If you are in NUS, chances are that there might be a module that you are interested in and had planned to take, only for your hopes to be crushed when you realise that it is only offered in the other semester. We wanted a fuss-free alternative to NUSMods to be able to do this, and thus chose to build a Telegram bot as it is one of the most popular messaging applications used by NUS students. Most importantly, to help students set realistic expectations of the modules they can take in the semester.

What it does

Key functions:

  • Add modules to a list and check if these modules that the user is interested in is available in the coming semester (in this case, AY 21/22, Sem 2) by pulling data from the NUSmods API. An error message will be returned if the module is not available.
  • Ability to add multiple modules to the module list in one go for comparison later.
  • View the total enrollment slots available for students (assuming no module pre-allocation and registration has occurred)
  • Total MCs of the modules added to the list
  • Check if modules in the list can be S/U-ed
  • Surprise me function for the laughs

How we built it

We make design and engineering decisions that produces seamless user experience, incorporating rigorous checking to ensure that things are correct (e.g. modules you plan to take in the semester ARE indeed offered). We used a Telegram Bot API to design and implement our telegram bot, using the fruitstorebot from the pre-event workshop as a point of reference. We decided to make a Telegram bot as it is one of the most popular messaging applications used by NUS students.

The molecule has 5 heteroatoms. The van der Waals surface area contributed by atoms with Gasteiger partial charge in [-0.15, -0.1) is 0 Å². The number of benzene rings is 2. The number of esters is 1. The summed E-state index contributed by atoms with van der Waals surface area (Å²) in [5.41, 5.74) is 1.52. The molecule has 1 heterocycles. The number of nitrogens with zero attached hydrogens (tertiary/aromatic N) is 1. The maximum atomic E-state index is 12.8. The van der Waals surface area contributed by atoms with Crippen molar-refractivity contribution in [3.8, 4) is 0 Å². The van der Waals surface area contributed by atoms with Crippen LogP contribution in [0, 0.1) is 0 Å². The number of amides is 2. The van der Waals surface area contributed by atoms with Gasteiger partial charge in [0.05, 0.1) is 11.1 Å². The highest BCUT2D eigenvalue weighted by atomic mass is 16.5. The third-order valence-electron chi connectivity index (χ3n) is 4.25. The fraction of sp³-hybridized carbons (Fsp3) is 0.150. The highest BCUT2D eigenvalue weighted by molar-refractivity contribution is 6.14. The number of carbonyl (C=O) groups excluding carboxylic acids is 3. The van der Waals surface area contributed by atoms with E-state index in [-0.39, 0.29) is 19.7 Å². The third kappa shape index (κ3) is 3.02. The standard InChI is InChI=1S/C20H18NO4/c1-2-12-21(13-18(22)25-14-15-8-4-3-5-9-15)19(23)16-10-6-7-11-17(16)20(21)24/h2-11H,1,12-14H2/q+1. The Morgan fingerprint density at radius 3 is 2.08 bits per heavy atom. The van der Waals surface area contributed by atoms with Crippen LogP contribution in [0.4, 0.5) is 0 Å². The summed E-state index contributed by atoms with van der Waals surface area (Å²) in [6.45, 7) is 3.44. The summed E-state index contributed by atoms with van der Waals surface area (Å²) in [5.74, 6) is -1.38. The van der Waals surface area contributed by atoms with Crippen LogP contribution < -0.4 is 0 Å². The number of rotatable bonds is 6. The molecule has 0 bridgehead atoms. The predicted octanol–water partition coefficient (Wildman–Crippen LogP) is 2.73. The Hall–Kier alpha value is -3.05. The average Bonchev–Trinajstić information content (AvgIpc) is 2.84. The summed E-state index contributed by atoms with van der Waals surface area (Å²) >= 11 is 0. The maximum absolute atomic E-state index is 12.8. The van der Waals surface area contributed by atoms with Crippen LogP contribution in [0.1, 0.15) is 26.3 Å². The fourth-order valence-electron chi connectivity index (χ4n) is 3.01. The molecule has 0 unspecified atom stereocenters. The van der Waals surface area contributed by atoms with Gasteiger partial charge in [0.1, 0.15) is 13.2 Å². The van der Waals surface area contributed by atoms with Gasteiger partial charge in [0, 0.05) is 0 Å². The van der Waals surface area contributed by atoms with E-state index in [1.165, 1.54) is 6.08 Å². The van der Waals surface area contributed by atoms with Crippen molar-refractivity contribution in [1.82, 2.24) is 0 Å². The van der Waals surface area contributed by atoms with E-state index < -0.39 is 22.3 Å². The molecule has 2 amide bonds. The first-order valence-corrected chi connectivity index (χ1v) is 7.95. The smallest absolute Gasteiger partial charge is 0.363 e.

Challenges we ran into

  • Lack of technical knowledge and difficulty in comprehending errors and the NUSmods database initially, having not gone through the trial of fire/inducted by modules such as the legendary CS1010S.
  • A team comprising of computer science illiterates (literally, we are from courses that do not teach computing knowledge, neither do we have any ðŸĪŠ)
  • Our goal of building a sorting algorithm to verify and assist timetabling didn't go as planned - we had stayed up overnight to come up with constraint satisfaction optimization code (Backtracking/AC-3), but ran out of time to debug it and make it fully functional.

Accomplishments that we're proud of

Being students from non-computing background/disciplines (our team comprises of students from the Science and Engineering faculty), we had limited working proficiency in Python and many other programming languages. We joined this hackathon as we wanted to see what we could do with our current knowledge, and are proud to be able to build a working prototype that fulfills our objectives.

What we learned

  • Sleep is for the weak + increased respect for those in the field of programming (lots of patience is needed!)
  • More functionalities of the Telegram bot API
  • How to extract data from NUSmods API and present them in a Telegram bot

What's next for NUS Mods Planner Helper

  • Assist students to choose lessons, tutorials, labs and examinations (if applicable) that minimizes clashes with other modules with the help of an algorithm that generates and optimizes valid timetables (without module clashes).
  • Produce a visual timetable that can be downloaded by users once they are happy with their timetable plan

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